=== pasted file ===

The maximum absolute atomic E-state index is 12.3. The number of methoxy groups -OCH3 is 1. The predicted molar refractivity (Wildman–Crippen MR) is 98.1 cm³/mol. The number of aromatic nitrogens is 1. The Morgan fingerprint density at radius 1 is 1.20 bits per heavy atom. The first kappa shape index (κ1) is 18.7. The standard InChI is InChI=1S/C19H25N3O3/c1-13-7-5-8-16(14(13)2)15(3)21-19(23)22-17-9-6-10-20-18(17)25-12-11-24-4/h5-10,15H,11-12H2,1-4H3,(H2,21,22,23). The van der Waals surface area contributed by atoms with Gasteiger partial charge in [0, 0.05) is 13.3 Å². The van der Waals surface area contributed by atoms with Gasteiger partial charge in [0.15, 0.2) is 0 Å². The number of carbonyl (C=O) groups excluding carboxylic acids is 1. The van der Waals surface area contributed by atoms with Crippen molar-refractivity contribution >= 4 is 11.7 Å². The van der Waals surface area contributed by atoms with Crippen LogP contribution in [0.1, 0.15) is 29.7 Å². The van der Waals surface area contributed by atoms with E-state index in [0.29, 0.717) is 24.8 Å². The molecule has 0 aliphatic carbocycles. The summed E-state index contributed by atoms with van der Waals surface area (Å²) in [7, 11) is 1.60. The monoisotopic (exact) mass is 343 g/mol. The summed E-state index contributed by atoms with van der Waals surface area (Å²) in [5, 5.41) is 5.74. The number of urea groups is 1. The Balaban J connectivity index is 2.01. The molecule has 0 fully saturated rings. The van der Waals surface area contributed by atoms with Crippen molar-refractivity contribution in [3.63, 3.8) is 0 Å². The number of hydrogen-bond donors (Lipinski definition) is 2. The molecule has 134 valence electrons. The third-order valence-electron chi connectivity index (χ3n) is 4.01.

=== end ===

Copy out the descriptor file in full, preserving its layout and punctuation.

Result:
The maximum absolute atomic E-state index is 12.3. The number of methoxy groups -OCH3 is 1. The predicted molar refractivity (Wildman–Crippen MR) is 98.1 cm³/mol. The number of aromatic nitrogens is 1. The Morgan fingerprint density at radius 1 is 1.20 bits per heavy atom. The first kappa shape index (κ1) is 18.7. The standard InChI is InChI=1S/C19H25N3O3/c1-13-7-5-8-16(14(13)2)15(3)21-19(23)22-17-9-6-10-20-18(17)25-12-11-24-4/h5-10,15H,11-12H2,1-4H3,(H2,21,22,23). The van der Waals surface area contributed by atoms with Gasteiger partial charge in [0, 0.05) is 13.3 Å². The van der Waals surface area contributed by atoms with Gasteiger partial charge in [0.15, 0.2) is 0 Å². The number of carbonyl (C=O) groups excluding carboxylic acids is 1. The van der Waals surface area contributed by atoms with Crippen molar-refractivity contribution >= 4 is 11.7 Å². The van der Waals surface area contributed by atoms with Crippen LogP contribution in [0.1, 0.15) is 29.7 Å². The van der Waals surface area contributed by atoms with E-state index in [0.29, 0.717) is 24.8 Å². The molecule has 0 aliphatic carbocycles. The summed E-state index contributed by atoms with van der Waals surface area (Å²) in [7, 11) is 1.60. The monoisotopic (exact) mass is 343 g/mol. The summed E-state index contributed by atoms with van der Waals surface area (Å²) in [5, 5.41) is 5.74. The number of urea groups is 1. The Balaban J connectivity index is 2.01. The molecule has 0 fully saturated rings. The van der Waals surface area contributed by atoms with Crippen molar-refractivity contribution in [3.63, 3.8) is 0 Å². The number of hydrogen-bond donors (Lipinski definition) is 2. The molecule has 134 valence electrons. The third-order valence-electron chi connectivity index (χ3n) is 4.01.